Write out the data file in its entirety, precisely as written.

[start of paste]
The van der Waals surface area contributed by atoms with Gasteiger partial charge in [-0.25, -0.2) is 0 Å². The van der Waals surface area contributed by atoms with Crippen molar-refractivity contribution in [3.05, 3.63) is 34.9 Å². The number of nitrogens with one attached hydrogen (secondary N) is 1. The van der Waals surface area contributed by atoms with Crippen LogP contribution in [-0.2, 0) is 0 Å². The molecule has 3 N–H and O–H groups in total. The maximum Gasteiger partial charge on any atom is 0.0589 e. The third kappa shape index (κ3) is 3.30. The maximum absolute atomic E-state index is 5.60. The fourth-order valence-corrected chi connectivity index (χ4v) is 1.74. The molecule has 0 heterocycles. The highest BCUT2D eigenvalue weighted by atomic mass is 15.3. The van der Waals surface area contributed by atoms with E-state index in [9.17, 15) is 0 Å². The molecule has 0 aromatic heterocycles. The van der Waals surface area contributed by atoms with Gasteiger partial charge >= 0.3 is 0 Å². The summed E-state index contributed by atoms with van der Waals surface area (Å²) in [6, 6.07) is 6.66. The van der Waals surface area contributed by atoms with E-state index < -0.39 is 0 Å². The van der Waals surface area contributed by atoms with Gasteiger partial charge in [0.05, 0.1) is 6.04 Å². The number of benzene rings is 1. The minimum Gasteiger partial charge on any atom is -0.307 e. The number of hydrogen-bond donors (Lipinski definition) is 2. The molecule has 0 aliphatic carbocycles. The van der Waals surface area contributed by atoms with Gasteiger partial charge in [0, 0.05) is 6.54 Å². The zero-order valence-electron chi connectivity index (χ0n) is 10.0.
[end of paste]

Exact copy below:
The van der Waals surface area contributed by atoms with Gasteiger partial charge in [-0.25, -0.2) is 0 Å². The van der Waals surface area contributed by atoms with Crippen molar-refractivity contribution in [3.05, 3.63) is 34.9 Å². The number of nitrogens with one attached hydrogen (secondary N) is 1. The van der Waals surface area contributed by atoms with Crippen LogP contribution in [-0.2, 0) is 0 Å². The molecule has 3 N–H and O–H groups in total. The maximum Gasteiger partial charge on any atom is 0.0589 e. The third kappa shape index (κ3) is 3.30. The maximum absolute atomic E-state index is 5.60. The fourth-order valence-corrected chi connectivity index (χ4v) is 1.74. The molecule has 0 heterocycles. The highest BCUT2D eigenvalue weighted by atomic mass is 15.3. The van der Waals surface area contributed by atoms with E-state index in [9.17, 15) is 0 Å². The molecule has 0 aromatic heterocycles. The van der Waals surface area contributed by atoms with Gasteiger partial charge >= 0.3 is 0 Å². The summed E-state index contributed by atoms with van der Waals surface area (Å²) in [6, 6.07) is 6.66. The van der Waals surface area contributed by atoms with E-state index < -0.39 is 0 Å². The van der Waals surface area contributed by atoms with Gasteiger partial charge in [0.05, 0.1) is 6.04 Å². The number of benzene rings is 1. The minimum Gasteiger partial charge on any atom is -0.307 e. The number of hydrogen-bond donors (Lipinski definition) is 2. The molecule has 0 aliphatic carbocycles. The van der Waals surface area contributed by atoms with Gasteiger partial charge in [0, 0.05) is 6.54 Å². The zero-order valence-electron chi connectivity index (χ0n) is 10.0.